We’re witnessing a shift in how an industry operates. In a few decades, C.W. McCall’s “Convoy” is going to seem as quaint as ballads about blacksmiths.
It began in 2015 with Daimler’s Freightliner Inspiration road tests. The Freightliner Inspiration is semi-autonomous—it only takes over driving from humans on an interstate, and if things get confusing for the sensors and computers (snow covering lane lines, for example), it prods the human driver to take over.
Last year, Uber bought self-driving big rig start-up Otto and announced its plans to get a fleet of 15 self-driving cargo trucks on the road this year. Otto claims it can retrofit a standard big rig for autonomous driving at a $30,000 cost—that’s a one-time expense that runs 25 percent less than one year of a truck driver’s average annual salary.
Uber isn’t the only one hoping to grab a piece of the $700 billion-a-year trucking industry. (In fact, it may have actually grabbed its stake from Alphabet, the parent company of Google and autonomous vehicle startup Waymo, as a recent suit alleges ex-Waymo manager Anthony Levandowski stole proprietary intellectual property and used it to launch Otto.) There are a rash of startups competing with Daimler, GM and other automakers to have their automation systems be the ones that America’s trucking fleet adopts as it moves to a driverless future.
So what? Expect a push to welcome our new automated auto overlords. There’s a strong safety argument waiting for an advocate: In 2015, the number of large trucks involved in fatal crashes increased by 8 percent, from 3,749 to 4,050—killing 4,067 people. Although that’s below the 1979 high of 6,431 deaths caused by large truck crashes, it’s still part of an uptick in fatalities since 2010. The first trucking firm that can draw a bright line between their fleet of automated large trucks and a year-over-year drop in accidents and fatalities of any kind will win a PR victory that could ripple across the industry and even into trucking regulations.
The auto industry tends not to do massive leaps forward—we’re talking about an industry where its customers use (and expect maintenance and service for) products that are a decade or more older, and it’s an industry where how people use its products is regulated on both the state and federal level. The first phase of self-driving vehicles was about testing and normalizing autonomous driving as a feature in cars where humans are still ultimately the ones at the wheel (e.g., the Freightliner Inspiration tooling along the highway or your own car tidily parallel-parking you). The next phase is about the car taking over more of the driving, with humans handling nonstandard scenarios like navigating during a hailstorm or going down an unmarked rural road. But by the 2020s, Morgan Stanley predicts autonomous driving will be a robust capability in vehicle fleets.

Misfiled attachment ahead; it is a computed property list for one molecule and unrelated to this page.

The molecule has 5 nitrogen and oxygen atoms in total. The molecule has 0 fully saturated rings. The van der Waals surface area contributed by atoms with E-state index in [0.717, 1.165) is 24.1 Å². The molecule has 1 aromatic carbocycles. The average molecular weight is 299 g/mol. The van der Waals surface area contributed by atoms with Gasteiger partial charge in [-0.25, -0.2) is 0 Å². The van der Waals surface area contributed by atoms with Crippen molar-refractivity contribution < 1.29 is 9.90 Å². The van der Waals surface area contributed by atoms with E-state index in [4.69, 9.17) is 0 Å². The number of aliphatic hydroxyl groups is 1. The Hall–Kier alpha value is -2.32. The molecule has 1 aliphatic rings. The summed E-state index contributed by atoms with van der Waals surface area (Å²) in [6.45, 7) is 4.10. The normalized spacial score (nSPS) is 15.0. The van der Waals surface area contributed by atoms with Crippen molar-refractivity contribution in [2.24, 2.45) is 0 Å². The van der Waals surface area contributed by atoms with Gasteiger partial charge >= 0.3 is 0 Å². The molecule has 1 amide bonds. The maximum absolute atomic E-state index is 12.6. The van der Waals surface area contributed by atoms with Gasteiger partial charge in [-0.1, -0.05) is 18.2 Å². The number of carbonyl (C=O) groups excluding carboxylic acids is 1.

Safety isn’t the only reason why self-driving trucks are going to hit the roads. It will be cheaper to set up a fleet where a caravan of eight trucks—one lead driven by a human with seven self-driving vehicles following behind—requires only one driver.
Who cares? People who work in the trucking industry and people whose local economies depend on people who work in the trucking industry—and that second group is spread nationwide. In 2014, NPR found that the most common job in 29 U.S. states was “truck, delivery and tractor driver.” The American Trucking Association says there are 3.5 million professional truck drivers in the U.S. The U.S. Bureau of Labor Statistics has slightly more conservative numbers, asserting that of the approximately one million people employed in the truck transportation sector, more than 900,000 are truck drivers: 51,080 people are employed as light truck or delivery drivers, and 848,640 people are employed as heavy or tractor-trailer drivers.
However, the quantity of people employed in a job is no guarantee of a job’s future: In 1900, 20 percent of American workers had factory jobs and 40 percent of American workers had farm jobs. In 2015, 8.7 percent of American workers had factory jobs and 2 percent of American workers were on farms.
Specialized knowledge won’t save a job either. While automated trucks and cars may be dependent on humans to handle snowy conditions or rainy roads now, machine learning and pattern recognition will soon eliminate that requirement. It’s already happening to jobs that used to rely on human expertise in reading radiology or skin images for medical diagnoses.
Any job where the industry-specific knowledge can be turned into a consistent dataset—and Alain Kornhauser, head of Autonomous Vehicle Engineering program at Princeton University, says long-haul trucking is perfect for this—is a job where automation can augment a human worker or replace them entirely.
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